Trefoil Therapeutics banks $28M to create first drug for genetic eye disorder

San Diego
Trefoil's THX1114 is an engineered form of the fibroblast growth factor-1 protein designed to reverse vision loss by making the cornea regenerate endothelial cells that are dying off. (Pixabay)

Right now, the only way to prevent blindness in patients with a group of genetic eye disorders called corneal dystrophies is with cornea transplant surgery. But Trefoil Therapeutics is looking to change that: It's raised $28 million to push its regenerative treatment toward the clinic.

Trefoil’s first goal is to bring its drug, dubbed TTHX1114, to patients with endothelial corneal dystrophies, which affect the cells lining the back of the cornea. The San Diego-based company is testing its drug in multiple forms of the disorder, including Fuch’s dystrophy, which is caused by the gradual deterioration of cells in the cornea’s endothelium. 

“There are no alternatives to surgery for these patients—they go blind if they do not get surgery. Our goal is to be able to treat them with a drug, without surgery,” Trefoil CEO David Eveleth, Ph.D., told FierceBiotech. 

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TTHX1114 is an engineered form of the fibroblast growth factor-1 protein designed to reverse vision loss by making the cornea regenerate the endothelial cells that are dying off. To reach the back of the cornea, it is injected into the eye, but Trefoil is also working on a topical version for epithelial conditions, which affect the cells that line the front of the cornea. 

“Corneal endothelial dystrophy is fundamentally a disease of the failure and degeneration of the endothelial layer in the cornea,” Eveleth said. “This drug causes those cells to proliferate and regenerate … That’s the basis of the therapeutic effect: rather than having to transplant new cells in [via surgery], we can cause patients’ own cells to regenerate.”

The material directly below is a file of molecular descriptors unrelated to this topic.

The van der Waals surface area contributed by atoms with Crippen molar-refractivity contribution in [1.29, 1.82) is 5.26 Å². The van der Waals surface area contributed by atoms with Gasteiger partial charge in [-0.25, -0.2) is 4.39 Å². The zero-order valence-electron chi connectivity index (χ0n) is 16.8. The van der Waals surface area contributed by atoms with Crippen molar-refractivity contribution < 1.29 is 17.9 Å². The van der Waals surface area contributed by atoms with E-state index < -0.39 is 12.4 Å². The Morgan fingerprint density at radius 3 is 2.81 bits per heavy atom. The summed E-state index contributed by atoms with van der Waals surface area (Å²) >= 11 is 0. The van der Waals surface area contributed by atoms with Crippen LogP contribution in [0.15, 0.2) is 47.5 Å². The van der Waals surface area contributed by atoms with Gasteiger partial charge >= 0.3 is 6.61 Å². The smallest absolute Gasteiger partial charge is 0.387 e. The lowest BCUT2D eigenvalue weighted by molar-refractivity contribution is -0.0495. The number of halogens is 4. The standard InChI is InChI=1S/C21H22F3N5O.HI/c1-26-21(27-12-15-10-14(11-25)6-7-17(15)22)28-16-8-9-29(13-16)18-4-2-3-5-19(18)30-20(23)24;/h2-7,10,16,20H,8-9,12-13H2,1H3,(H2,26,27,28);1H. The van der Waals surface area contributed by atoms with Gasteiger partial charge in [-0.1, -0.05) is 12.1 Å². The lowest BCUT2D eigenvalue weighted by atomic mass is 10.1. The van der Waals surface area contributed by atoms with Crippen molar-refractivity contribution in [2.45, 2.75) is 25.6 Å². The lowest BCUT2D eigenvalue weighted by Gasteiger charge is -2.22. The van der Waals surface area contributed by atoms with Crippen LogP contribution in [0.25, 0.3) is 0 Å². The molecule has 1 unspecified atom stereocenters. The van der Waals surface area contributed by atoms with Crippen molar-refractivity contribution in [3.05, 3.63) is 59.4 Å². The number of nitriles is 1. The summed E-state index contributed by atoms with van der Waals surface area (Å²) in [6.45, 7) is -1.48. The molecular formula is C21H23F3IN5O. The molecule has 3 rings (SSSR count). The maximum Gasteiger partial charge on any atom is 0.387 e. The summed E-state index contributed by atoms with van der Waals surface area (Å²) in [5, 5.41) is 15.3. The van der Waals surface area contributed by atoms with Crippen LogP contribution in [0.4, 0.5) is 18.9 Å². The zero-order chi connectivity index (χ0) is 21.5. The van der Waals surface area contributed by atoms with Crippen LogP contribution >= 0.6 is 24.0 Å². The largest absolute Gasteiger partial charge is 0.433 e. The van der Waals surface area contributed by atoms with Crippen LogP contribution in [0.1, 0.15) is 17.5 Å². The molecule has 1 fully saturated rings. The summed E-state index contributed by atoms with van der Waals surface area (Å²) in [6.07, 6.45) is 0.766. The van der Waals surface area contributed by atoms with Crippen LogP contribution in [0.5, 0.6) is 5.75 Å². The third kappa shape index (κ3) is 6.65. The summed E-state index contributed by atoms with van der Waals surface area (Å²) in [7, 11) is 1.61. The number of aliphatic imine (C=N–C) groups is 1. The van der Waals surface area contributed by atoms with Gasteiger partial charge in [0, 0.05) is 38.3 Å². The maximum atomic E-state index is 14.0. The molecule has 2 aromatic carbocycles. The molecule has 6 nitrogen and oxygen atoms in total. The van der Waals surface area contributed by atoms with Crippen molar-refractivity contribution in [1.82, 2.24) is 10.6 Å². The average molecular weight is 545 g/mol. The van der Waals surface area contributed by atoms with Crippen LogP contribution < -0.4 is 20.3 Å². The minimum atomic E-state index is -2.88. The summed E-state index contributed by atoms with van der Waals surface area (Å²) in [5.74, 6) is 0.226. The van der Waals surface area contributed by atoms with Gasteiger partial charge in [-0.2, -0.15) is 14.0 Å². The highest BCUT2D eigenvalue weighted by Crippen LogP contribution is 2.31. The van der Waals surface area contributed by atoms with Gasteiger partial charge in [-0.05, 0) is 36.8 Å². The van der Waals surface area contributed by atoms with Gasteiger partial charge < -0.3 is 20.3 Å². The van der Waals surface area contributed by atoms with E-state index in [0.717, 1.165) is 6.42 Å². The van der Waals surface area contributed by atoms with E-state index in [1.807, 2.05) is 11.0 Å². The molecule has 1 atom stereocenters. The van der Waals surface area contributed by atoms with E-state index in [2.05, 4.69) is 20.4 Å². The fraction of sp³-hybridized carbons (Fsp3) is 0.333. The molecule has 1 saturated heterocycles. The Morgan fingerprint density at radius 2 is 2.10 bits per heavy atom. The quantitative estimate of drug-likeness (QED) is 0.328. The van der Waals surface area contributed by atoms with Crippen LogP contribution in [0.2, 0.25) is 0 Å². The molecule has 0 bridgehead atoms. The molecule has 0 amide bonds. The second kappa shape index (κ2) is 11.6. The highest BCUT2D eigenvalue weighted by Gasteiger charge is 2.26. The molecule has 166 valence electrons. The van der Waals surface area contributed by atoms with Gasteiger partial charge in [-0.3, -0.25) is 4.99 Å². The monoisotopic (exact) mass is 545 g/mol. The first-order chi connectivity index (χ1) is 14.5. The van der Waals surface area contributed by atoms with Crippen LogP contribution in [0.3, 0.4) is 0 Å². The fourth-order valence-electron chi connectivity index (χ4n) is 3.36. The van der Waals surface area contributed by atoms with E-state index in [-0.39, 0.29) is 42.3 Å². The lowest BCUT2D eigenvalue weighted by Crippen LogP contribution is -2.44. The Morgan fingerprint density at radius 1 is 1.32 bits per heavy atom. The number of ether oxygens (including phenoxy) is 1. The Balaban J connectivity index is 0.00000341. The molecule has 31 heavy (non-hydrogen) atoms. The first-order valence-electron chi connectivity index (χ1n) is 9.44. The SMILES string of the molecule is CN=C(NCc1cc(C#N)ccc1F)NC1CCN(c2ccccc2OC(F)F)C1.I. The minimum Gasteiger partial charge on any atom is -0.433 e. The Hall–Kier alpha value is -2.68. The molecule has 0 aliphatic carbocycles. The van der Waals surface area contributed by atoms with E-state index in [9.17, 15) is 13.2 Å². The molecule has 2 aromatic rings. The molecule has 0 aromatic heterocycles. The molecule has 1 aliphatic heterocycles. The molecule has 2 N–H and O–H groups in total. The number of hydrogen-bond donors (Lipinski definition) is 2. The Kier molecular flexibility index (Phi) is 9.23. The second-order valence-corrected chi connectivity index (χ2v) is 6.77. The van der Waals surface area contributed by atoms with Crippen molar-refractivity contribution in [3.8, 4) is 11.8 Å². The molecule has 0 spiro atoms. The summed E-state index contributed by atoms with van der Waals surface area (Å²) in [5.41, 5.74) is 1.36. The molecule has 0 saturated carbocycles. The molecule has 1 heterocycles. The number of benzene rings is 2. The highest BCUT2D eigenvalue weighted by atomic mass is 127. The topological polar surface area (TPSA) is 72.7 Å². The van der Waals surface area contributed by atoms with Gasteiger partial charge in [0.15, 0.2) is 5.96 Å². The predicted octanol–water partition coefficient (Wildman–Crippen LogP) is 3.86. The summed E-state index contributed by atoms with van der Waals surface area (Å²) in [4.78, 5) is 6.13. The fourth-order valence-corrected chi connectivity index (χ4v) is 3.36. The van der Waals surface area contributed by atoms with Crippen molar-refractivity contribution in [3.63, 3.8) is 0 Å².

The cornea may be among the smallest organs to transplant, but it’s still a solid organ transplant. That means patients are at risk of their body rejecting their new cornea and must take lifelong immunosuppressive drugs. And in some parts of the world, there just isn’t enough transplantable corneal tissue to go around. 

“Many patients outside the U.S. and Europe don’t even have the option of surgery,” Eveleth said. 

The series A proceeds will support a proof-of-concept phase 2a study of TTHX1114 in multiple corneal endothelial dystrophies. It has posted positive results in preclinical studies, clearing the buildup of material that clouds the cornea in animal models and boosting the proliferation and migration of endothelial tissue in both healthy and diseased corneas. Trefoil plans to start clinical trials in 2020 and will follow that up with an IND for the topical version in 2021.

Bios Partners led the financing, with Access Biotechnology, Aju IB Investment, Correlation Ventures, ExSight Ventures, Hatteras Venture Partners and InFocus Capital Partners pitching in.

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